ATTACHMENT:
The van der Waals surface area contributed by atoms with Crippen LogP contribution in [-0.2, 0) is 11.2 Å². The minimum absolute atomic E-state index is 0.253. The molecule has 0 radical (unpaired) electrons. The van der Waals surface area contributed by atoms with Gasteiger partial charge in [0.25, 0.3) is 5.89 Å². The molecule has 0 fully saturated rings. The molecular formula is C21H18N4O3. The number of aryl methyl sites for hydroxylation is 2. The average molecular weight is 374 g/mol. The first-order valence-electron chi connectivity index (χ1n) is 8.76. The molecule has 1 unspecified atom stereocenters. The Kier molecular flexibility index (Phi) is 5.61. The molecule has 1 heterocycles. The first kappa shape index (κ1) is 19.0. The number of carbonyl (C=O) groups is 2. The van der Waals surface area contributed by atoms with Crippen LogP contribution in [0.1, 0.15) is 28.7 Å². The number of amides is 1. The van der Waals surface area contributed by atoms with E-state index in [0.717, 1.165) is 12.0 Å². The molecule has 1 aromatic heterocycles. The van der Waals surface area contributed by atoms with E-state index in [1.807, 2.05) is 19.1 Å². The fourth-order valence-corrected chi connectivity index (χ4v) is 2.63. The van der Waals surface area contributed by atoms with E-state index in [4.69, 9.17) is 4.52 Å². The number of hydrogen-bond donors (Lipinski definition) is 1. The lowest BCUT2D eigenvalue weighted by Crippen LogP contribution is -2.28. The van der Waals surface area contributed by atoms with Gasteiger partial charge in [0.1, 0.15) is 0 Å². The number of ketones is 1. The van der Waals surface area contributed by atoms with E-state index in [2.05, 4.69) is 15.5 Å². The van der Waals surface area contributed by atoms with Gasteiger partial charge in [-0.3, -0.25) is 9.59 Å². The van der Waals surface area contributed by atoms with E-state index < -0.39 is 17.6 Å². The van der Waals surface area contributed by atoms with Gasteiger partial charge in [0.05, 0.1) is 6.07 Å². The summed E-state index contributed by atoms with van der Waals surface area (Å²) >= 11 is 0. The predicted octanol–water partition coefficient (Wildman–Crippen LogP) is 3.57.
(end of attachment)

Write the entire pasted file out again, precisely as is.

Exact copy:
The van der Waals surface area contributed by atoms with Crippen LogP contribution in [-0.2, 0) is 11.2 Å². The minimum absolute atomic E-state index is 0.253. The molecule has 0 radical (unpaired) electrons. The van der Waals surface area contributed by atoms with Gasteiger partial charge in [0.25, 0.3) is 5.89 Å². The molecule has 0 fully saturated rings. The molecular formula is C21H18N4O3. The number of aryl methyl sites for hydroxylation is 2. The average molecular weight is 374 g/mol. The first-order valence-electron chi connectivity index (χ1n) is 8.76. The molecule has 1 unspecified atom stereocenters. The Kier molecular flexibility index (Phi) is 5.61. The molecule has 1 heterocycles. The first kappa shape index (κ1) is 19.0. The number of carbonyl (C=O) groups is 2. The van der Waals surface area contributed by atoms with Crippen LogP contribution in [0.1, 0.15) is 28.7 Å². The number of amides is 1. The van der Waals surface area contributed by atoms with E-state index in [0.717, 1.165) is 12.0 Å². The molecule has 1 aromatic heterocycles. The van der Waals surface area contributed by atoms with E-state index in [1.807, 2.05) is 19.1 Å². The fourth-order valence-corrected chi connectivity index (χ4v) is 2.63. The van der Waals surface area contributed by atoms with E-state index in [4.69, 9.17) is 4.52 Å². The number of hydrogen-bond donors (Lipinski definition) is 1. The lowest BCUT2D eigenvalue weighted by Crippen LogP contribution is -2.28. The van der Waals surface area contributed by atoms with Gasteiger partial charge in [0.1, 0.15) is 0 Å². The number of ketones is 1. The van der Waals surface area contributed by atoms with E-state index in [2.05, 4.69) is 15.5 Å². The van der Waals surface area contributed by atoms with Gasteiger partial charge in [-0.3, -0.25) is 9.59 Å². The van der Waals surface area contributed by atoms with E-state index < -0.39 is 17.6 Å². The van der Waals surface area contributed by atoms with Gasteiger partial charge in [0.05, 0.1) is 6.07 Å². The summed E-state index contributed by atoms with van der Waals surface area (Å²) >= 11 is 0. The predicted octanol–water partition coefficient (Wildman–Crippen LogP) is 3.57.